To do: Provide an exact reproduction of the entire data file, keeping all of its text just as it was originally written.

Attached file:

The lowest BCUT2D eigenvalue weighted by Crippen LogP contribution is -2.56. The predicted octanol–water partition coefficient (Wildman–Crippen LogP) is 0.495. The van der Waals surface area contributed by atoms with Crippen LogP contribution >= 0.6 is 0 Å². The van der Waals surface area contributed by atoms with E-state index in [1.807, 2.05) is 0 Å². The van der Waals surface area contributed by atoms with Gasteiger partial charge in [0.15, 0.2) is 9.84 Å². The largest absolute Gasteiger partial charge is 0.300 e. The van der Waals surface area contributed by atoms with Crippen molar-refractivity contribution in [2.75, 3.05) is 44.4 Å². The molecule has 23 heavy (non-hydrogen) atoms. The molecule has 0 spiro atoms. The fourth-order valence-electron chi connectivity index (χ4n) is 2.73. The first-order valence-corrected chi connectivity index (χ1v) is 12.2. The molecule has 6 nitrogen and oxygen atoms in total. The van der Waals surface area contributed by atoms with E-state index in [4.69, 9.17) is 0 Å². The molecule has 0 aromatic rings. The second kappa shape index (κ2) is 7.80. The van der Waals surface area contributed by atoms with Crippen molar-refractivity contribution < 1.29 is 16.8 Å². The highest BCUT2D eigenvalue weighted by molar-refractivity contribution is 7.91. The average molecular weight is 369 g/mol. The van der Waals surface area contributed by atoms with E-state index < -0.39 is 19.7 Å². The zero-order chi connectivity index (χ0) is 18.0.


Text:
The lowest BCUT2D eigenvalue weighted by Crippen LogP contribution is -2.56. The predicted octanol–water partition coefficient (Wildman–Crippen LogP) is 0.495. The van der Waals surface area contributed by atoms with Crippen LogP contribution >= 0.6 is 0 Å². The van der Waals surface area contributed by atoms with E-state index in [1.807, 2.05) is 0 Å². The van der Waals surface area contributed by atoms with Gasteiger partial charge in [0.15, 0.2) is 9.84 Å². The largest absolute Gasteiger partial charge is 0.300 e. The van der Waals surface area contributed by atoms with Crippen molar-refractivity contribution in [2.75, 3.05) is 44.4 Å². The molecule has 23 heavy (non-hydrogen) atoms. The molecule has 0 spiro atoms. The fourth-order valence-electron chi connectivity index (χ4n) is 2.73. The first-order valence-corrected chi connectivity index (χ1v) is 12.2. The molecule has 6 nitrogen and oxygen atoms in total. The van der Waals surface area contributed by atoms with E-state index in [4.69, 9.17) is 0 Å². The molecule has 0 aromatic rings. The second kappa shape index (κ2) is 7.80. The van der Waals surface area contributed by atoms with Crippen molar-refractivity contribution < 1.29 is 16.8 Å². The highest BCUT2D eigenvalue weighted by molar-refractivity contribution is 7.91. The average molecular weight is 369 g/mol. The van der Waals surface area contributed by atoms with E-state index < -0.39 is 19.7 Å². The zero-order chi connectivity index (χ0) is 18.0.